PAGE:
Apple introduces new iPhone

Jillian Idowu, Fall 2014 J1 student

Students at Blue Valley have mixed opinions on Apple’s latest release of their eighth major iOS mobile operating system, which was announced at the company’s annual Worldwide Developers Conference 2014 on June 2, 2014, and was released on Sept. 17, 2014.

Unlike most years, Apple unveiled their two newest iPhones to the market at the Flint Center in Cupertino, California on Sept. 9, 2014.

According to Apple, the iPhone 6 currently has more pre-orders than the previous iPhone 5. Previous announcements from Apple stated, Apple had sold more than 10 million new iPhone 6 and iPhone 6 Plus models — a new record, just three days after the launch.

Sophomore Brynne Yeazel said the latest iPhone wasn’t very exciting to her.

“I don’t really have an opinion on [them]. I think it is just another phone,” Yeazel said. “I just think that they work better than other products.”

According to New York Times, Apple uses a marketing strategy called planned obsolescence, making a new product irresistible by adding new features or downgrading the older models.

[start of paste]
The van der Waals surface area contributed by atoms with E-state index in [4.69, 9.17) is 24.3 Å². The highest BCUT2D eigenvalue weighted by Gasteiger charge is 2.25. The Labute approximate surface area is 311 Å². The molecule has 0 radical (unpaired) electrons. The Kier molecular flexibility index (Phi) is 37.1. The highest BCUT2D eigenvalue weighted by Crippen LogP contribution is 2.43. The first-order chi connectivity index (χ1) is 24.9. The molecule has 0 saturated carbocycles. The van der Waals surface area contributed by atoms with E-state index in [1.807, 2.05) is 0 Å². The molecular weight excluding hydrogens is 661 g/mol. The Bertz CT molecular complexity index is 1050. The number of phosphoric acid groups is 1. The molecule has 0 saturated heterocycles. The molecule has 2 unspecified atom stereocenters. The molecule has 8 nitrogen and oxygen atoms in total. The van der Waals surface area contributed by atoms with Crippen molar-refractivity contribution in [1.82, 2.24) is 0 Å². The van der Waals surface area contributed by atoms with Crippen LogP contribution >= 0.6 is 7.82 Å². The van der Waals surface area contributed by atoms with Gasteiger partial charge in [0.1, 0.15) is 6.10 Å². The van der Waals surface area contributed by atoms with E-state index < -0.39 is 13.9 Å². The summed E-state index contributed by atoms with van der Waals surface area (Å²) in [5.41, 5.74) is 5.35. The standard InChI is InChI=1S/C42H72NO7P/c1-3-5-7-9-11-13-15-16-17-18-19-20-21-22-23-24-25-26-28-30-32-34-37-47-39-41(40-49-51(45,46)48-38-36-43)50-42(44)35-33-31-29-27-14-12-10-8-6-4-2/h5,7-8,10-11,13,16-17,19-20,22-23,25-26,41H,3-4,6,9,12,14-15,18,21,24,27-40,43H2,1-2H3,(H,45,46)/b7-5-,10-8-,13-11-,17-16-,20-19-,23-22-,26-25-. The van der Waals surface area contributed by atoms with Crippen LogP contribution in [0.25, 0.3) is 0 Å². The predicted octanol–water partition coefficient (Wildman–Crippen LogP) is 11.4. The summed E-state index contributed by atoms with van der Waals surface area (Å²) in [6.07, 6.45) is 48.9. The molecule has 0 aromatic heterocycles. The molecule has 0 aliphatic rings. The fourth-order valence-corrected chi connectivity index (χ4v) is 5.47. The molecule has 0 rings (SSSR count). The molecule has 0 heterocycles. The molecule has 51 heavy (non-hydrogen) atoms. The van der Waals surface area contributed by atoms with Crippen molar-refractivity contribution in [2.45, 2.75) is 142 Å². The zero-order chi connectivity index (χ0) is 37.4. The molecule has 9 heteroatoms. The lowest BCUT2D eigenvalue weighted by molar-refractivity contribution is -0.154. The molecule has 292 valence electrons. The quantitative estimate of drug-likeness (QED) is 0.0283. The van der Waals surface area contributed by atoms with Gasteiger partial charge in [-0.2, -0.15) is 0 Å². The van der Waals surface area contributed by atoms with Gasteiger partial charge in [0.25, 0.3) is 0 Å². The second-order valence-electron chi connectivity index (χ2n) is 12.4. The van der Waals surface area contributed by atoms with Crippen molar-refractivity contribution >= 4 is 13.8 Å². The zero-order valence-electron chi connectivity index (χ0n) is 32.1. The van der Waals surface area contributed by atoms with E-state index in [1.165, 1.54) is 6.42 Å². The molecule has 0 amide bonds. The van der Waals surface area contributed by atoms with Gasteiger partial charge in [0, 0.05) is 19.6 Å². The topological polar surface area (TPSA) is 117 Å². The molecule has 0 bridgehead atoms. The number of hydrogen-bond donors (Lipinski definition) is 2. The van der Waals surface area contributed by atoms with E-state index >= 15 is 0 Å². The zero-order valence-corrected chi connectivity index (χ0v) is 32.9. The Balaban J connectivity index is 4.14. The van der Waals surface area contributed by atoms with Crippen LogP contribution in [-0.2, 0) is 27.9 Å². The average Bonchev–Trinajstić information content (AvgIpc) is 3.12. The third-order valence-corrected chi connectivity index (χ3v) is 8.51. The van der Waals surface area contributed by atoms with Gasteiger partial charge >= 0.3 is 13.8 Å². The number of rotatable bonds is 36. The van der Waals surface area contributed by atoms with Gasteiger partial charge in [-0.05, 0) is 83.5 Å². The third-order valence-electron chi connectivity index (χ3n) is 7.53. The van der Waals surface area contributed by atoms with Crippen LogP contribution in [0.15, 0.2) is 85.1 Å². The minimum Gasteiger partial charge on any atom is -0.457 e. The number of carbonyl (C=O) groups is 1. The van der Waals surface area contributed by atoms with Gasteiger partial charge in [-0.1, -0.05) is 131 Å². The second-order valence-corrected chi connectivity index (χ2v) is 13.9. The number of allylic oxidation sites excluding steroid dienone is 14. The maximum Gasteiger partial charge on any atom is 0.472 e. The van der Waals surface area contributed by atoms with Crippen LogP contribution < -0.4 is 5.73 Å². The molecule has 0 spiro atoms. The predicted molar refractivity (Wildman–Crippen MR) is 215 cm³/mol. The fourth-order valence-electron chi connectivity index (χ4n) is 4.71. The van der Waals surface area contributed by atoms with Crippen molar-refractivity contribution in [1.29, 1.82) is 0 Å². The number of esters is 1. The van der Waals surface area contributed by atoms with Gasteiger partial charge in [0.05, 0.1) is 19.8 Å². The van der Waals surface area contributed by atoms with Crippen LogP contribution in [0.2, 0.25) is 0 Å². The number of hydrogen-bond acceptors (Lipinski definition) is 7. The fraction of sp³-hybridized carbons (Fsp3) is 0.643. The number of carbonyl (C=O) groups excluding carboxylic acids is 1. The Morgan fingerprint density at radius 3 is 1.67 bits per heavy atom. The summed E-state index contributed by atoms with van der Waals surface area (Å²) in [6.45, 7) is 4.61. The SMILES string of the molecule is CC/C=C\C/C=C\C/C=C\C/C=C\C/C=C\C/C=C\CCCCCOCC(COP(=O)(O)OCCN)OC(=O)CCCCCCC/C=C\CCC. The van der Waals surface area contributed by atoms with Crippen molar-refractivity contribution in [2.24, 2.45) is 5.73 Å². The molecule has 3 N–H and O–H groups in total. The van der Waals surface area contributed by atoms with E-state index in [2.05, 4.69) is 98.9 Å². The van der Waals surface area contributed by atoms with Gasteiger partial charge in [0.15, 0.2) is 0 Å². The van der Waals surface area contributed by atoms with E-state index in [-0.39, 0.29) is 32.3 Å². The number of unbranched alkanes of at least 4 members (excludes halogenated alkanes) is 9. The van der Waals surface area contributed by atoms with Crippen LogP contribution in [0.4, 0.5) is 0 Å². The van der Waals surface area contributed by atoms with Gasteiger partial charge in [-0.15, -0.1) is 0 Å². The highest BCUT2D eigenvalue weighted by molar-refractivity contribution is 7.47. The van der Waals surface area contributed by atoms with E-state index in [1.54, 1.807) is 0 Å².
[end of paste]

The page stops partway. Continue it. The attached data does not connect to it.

“The scheme Apple uses for profit is unreasonable,” sophomore Kelsie McFadden said.

Sophomore Sarah Baghdadi said she didn’t like Apples profit scheme.

“the scheme forces consumers to buy a new product or the new product, which I guess is all a part of their scheme to make money,” Baghdadi said.

Baghdadi also said she wouldn’t buy either of the latest mobile devices from Apple.

“I got my phone a few years ago, so it’s still in pretty good shape,” she said.

Previous tweets on Twitter about new emojis has caused shift in interest in the release of iOS 8.

“I hope that there are more emojis,”  Baghdadi said. “It’s a really good way to express [yourself], it [also] conveys a message […] [that] text cannot convey”

Sophomore Sydney Neal said that emojis were too extreme.

“I think there should be a fewer amount of conversations with emojis and more face-to-face conversations,” Neal said.